A Defined Benefit plan is a retirement plan that promises a specific monthly benefit at retirement. The plan may state this promised benefit as an exact dollar amount, such as $100 per month at retirement. Or, more commonly, it may calculate a benefit through a plan formula that considers such factors as salary history and years of service, and in which the employer bears the investment risk. These plans are also known as “qualified benefit plans” or “non-qualified benefit plans”. Traditionally, many governmental and public entities, as well as a large number of corporations, provided defined benefit plans, sometimes as a means of compensating workers in lieu of increased pay.
In the United States, Federal public sector plans are governed by the Tax Code and Federal law, while state and local public sector plans are governed by the Tax Code and state law. Thus the funding requirements, benefits, plan solvency, and participant rights and obligations vary greatly. Private sector plans are governed by the Employee Retirement Income Security Act of 1974 (ERISA).
These types of plans are best suited for individuals who are over the age of 50 and can commit to making a significant fixed contribution each year. The fixed amount in this case is the retirement benefit, not the contribution. Employer contributions are determined each year by market values of prior investments, how many years the employee has until retirement and other actuarial adjustments. (Contribution requirements are increased when the market does poorly and decreased when the market performs well.) Social Security is an example of a government-run Defined Benefit Plan. Learn maximizing Employee Benefits with Defined Benefit Plan and also for business to get a greater deduction in tax.
If an individual establishes a defined benefit plan, they can have other retirement plans. Businesses of any size may establish defined benefit plans, although they must annually file a Form 5500 with a Schedule B and have an enrolled actuary determine the funding levels and sign the Schedule B. Generally, the employer makes most contributions. Therefore, employers may need to dip into the company’s earnings in the event that the returns from the investments devoted to funding the employee’s retirement result in a funding shortfall. Sometimes, employee contributions are required or voluntary contributions may be permitted.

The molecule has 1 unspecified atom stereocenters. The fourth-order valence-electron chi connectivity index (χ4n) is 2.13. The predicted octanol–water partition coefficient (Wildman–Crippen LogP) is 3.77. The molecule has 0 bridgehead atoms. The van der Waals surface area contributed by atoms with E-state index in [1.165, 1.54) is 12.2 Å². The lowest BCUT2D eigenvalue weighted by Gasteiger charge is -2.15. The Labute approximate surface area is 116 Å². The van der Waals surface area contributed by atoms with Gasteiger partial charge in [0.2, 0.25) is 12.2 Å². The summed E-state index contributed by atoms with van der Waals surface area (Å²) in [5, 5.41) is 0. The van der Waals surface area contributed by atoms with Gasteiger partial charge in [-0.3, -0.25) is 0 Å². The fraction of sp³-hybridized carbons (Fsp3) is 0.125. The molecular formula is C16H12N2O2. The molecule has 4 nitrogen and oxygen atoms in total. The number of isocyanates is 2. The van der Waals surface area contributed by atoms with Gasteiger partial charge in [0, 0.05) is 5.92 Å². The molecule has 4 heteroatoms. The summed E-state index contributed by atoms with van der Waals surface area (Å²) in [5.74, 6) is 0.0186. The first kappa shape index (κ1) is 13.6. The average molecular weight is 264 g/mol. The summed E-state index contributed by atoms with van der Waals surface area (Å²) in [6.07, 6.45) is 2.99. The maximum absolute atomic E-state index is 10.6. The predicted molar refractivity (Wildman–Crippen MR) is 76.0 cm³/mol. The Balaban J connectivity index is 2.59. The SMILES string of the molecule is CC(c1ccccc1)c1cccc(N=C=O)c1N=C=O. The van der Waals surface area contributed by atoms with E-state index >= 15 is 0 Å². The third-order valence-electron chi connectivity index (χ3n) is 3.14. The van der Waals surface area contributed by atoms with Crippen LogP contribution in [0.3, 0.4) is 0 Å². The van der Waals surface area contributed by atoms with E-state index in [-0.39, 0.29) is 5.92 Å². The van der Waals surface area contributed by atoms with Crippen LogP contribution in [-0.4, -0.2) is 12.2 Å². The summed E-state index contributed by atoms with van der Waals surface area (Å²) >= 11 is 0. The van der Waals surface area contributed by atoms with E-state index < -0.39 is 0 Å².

Single-employer plan or Multi-employer plan
A defined benefit plan can be either a single-employer plan or a multiemployer plan. A single-employer plan, which may be collectively bargained, provides benefits for workers of one employer. A multiemployer plan is a collectively bargained pension arrangement involving more than one unrelated employer, usually in a common industry, such as construction, trucking, textiles, and coal mining.
Some pros of these types of retirement plan are that substantial benefits can be accrued within a short time – even with early retirement, and are not dependent on asset returns. Also, defined benefit plans can’t retroactively decrease benefits and can permit participant loans, which is valued greatly at times. Individuals generally highly rate the fixed benefit provided by this type of plan, and on the employer side, businesses can generally contribute (and therefore deduct) more each year than in defined contribution plans. These plans can be used to promote certain business strategies by offering subsidized early retirement benefits.
Defined Benefit Plan with a Profit Sharing Plan
However, defined benefit plans are often more complex and, thus, more costly to establish and maintain than other types of plans. They are administratively complex, and require more plan management than other types of plans. Lastly, an excise tax applies if the minimum contribution requirement is not satisfied or if excess contributions are made to the plan.
In some cases, the best option is to combine a Defined Benefit Plan with a Profit Sharing Plan. Your TRCO Consultant will work hard to ensure you can contribute as much as possible from year to year while managing your plan closely to avoid potential pitfalls such as over-funding and diminishing benefits.